April 4th, 2011
MIDDLEBURY — It would be an understatement to say that Gary Barclay’s first day as a Middlebury police officer was a case of baptism by fire.
It was 1971. The Vietnam War was still raging and President Richard Nixon was in the White House. Barclay, then 25, had recently dropped off an application at the Middlebury Police Department in hopes of securing some part-time work in a field that appealed to him.
Then the call came. It was from then-Middlebury Police Chief Robert Van Ness.
ADDISON COUNTY — After the Toxics Action Center published a January report illuminating 1,421 hazardous waste sites across Vermont, and 214 in Addison County, it’s understandable that many local residents are concerned about the safety of their land.
Fortunately, the Addison County Regional Planning Commission (ACRPC) has funding from the U.S. Environmental Protection Agency (EPA) to run a Brownfield Program, which identifies and assesses contaminated sites at no or low cost to qualifying property owners in Addison County.
VERMONT — “Toxics in Vermont: A Town-by-Town Profile,” a report released in January by the Toxics Action Center, is the most comprehensive and up-to-date report hitherto on the toxic contamination of Vermont’s environment.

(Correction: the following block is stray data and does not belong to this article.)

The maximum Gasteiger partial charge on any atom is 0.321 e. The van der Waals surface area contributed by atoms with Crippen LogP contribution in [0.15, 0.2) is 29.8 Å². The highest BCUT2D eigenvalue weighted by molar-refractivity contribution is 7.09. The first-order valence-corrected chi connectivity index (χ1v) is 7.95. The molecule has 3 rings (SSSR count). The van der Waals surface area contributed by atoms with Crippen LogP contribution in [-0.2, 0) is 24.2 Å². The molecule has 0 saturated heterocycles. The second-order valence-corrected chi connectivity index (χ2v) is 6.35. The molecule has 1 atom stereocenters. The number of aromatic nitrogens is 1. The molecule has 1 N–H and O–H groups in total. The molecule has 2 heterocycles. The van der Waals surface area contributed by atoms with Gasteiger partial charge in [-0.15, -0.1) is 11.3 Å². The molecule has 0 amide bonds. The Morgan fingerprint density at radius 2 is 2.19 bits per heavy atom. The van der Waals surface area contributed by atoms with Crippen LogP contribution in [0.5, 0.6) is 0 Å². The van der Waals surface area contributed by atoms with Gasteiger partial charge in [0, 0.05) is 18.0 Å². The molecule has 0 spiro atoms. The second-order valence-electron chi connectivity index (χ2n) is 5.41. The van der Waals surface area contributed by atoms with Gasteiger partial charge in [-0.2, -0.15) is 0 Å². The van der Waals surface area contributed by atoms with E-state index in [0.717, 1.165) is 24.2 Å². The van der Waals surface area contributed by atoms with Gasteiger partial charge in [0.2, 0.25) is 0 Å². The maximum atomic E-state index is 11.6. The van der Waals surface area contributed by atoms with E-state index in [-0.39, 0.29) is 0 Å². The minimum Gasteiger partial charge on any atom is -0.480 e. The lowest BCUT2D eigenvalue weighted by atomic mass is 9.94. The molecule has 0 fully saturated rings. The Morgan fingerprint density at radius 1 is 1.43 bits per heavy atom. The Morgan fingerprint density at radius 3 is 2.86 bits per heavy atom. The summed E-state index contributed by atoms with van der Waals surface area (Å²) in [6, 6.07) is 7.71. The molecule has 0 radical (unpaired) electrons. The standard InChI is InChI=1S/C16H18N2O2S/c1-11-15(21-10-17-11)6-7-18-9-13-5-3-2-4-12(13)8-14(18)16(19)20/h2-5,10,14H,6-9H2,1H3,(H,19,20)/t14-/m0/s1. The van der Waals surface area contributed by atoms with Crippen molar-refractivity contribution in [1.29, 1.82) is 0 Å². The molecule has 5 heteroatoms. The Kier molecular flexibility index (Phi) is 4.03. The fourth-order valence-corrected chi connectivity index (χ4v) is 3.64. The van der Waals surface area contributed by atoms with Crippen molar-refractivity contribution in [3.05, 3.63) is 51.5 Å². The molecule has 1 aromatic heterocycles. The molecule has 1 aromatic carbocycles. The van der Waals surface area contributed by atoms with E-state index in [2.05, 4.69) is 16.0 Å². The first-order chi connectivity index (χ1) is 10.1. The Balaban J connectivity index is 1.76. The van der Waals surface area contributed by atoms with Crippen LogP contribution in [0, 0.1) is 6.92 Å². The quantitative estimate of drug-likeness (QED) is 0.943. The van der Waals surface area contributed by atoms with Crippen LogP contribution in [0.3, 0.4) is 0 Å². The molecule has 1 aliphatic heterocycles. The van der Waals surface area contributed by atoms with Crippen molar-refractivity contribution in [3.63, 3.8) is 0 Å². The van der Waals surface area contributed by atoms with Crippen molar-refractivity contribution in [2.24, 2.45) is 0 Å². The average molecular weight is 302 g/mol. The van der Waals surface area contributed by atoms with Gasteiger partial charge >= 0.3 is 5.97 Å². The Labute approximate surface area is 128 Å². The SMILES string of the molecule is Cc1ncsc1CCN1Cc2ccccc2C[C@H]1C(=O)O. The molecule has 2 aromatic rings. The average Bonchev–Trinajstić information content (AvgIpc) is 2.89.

After revealing many critical environmental issues facing Vermont, the Montpelier-based center recommends a number of ways the state should address these issues.
Their suggestions for a healthy environmental future are long and varied. Here they are in a nutshell:
ADDISON COUNTY — The 1,421 Vermont hazardous waste sites identified in the Toxics Action Center report “Toxics in Vermont: a Town by Town-by-Town profile” were drawn from year-old statistics compiled by the Vermont Department of Environmental Conservation (DEC) in their online database.
MIDDLEBURY — Middlebury officials believe the answer to getting any speedy, substantial improvements to the intersection of Route 7 North and Exchange Street might lie in the community offering to take on some of the costs of that state project.
MIDDLEBURY — Despite a push for broadband Internet to every corner of Vermont, there are some communities that lack the means, the skill and the infrastructure to use the technology — including some farmers and farmworkers in Addison County.
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On March 31, Sen. Patrick Leahy (D-Vermont) spoke on the Senate floor about Tik Root, a Middlebury College student from Ripton who is currently detained in Syria.
He said Root is a "young, curious American student" who, naturally, was interested in watching the events unfold. Further, he said that no one from the U.S. embassy has been allowed to see Root in order to verify that he is healthy and being humanely treated.